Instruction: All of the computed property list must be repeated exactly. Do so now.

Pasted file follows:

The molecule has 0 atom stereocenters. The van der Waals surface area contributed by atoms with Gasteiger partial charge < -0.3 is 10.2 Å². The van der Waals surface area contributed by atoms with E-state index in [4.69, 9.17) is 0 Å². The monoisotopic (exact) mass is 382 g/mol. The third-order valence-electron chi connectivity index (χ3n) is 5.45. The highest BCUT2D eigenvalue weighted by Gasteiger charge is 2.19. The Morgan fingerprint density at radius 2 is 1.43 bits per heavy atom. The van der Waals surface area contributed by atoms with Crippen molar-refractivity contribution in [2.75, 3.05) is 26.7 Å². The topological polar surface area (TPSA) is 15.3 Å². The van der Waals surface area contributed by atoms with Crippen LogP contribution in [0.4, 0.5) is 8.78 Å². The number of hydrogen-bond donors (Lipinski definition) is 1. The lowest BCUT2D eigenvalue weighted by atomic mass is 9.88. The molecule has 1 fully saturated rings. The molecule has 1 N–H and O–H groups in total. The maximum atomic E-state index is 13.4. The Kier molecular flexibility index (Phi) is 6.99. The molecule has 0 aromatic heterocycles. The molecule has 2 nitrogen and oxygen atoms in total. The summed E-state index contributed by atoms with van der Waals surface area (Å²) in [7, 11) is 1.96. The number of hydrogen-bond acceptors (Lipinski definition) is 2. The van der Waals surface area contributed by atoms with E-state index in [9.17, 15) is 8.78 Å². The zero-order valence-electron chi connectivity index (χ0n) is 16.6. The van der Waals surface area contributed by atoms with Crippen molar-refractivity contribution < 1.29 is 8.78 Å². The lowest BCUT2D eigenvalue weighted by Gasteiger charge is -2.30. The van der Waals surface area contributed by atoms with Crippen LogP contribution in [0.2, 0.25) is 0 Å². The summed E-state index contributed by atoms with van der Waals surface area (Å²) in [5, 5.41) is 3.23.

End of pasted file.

The molecule has 0 atom stereocenters. The van der Waals surface area contributed by atoms with Gasteiger partial charge < -0.3 is 10.2 Å². The van der Waals surface area contributed by atoms with E-state index in [4.69, 9.17) is 0 Å². The monoisotopic (exact) mass is 382 g/mol. The third-order valence-electron chi connectivity index (χ3n) is 5.45. The highest BCUT2D eigenvalue weighted by Gasteiger charge is 2.19. The Morgan fingerprint density at radius 2 is 1.43 bits per heavy atom. The van der Waals surface area contributed by atoms with Crippen molar-refractivity contribution in [2.75, 3.05) is 26.7 Å². The topological polar surface area (TPSA) is 15.3 Å². The van der Waals surface area contributed by atoms with Crippen LogP contribution in [0.4, 0.5) is 8.78 Å². The number of hydrogen-bond donors (Lipinski definition) is 1. The lowest BCUT2D eigenvalue weighted by atomic mass is 9.88. The molecule has 1 fully saturated rings. The molecule has 1 N–H and O–H groups in total. The maximum atomic E-state index is 13.4. The Kier molecular flexibility index (Phi) is 6.99. The molecule has 0 aromatic heterocycles. The molecule has 2 nitrogen and oxygen atoms in total. The summed E-state index contributed by atoms with van der Waals surface area (Å²) in [7, 11) is 1.96. The number of hydrogen-bond acceptors (Lipinski definition) is 2. The van der Waals surface area contributed by atoms with E-state index in [9.17, 15) is 8.78 Å². The zero-order valence-electron chi connectivity index (χ0n) is 16.6. The van der Waals surface area contributed by atoms with Crippen molar-refractivity contribution < 1.29 is 8.78 Å². The lowest BCUT2D eigenvalue weighted by Gasteiger charge is -2.30. The van der Waals surface area contributed by atoms with Crippen LogP contribution in [0.2, 0.25) is 0 Å². The summed E-state index contributed by atoms with van der Waals surface area (Å²) in [5, 5.41) is 3.23.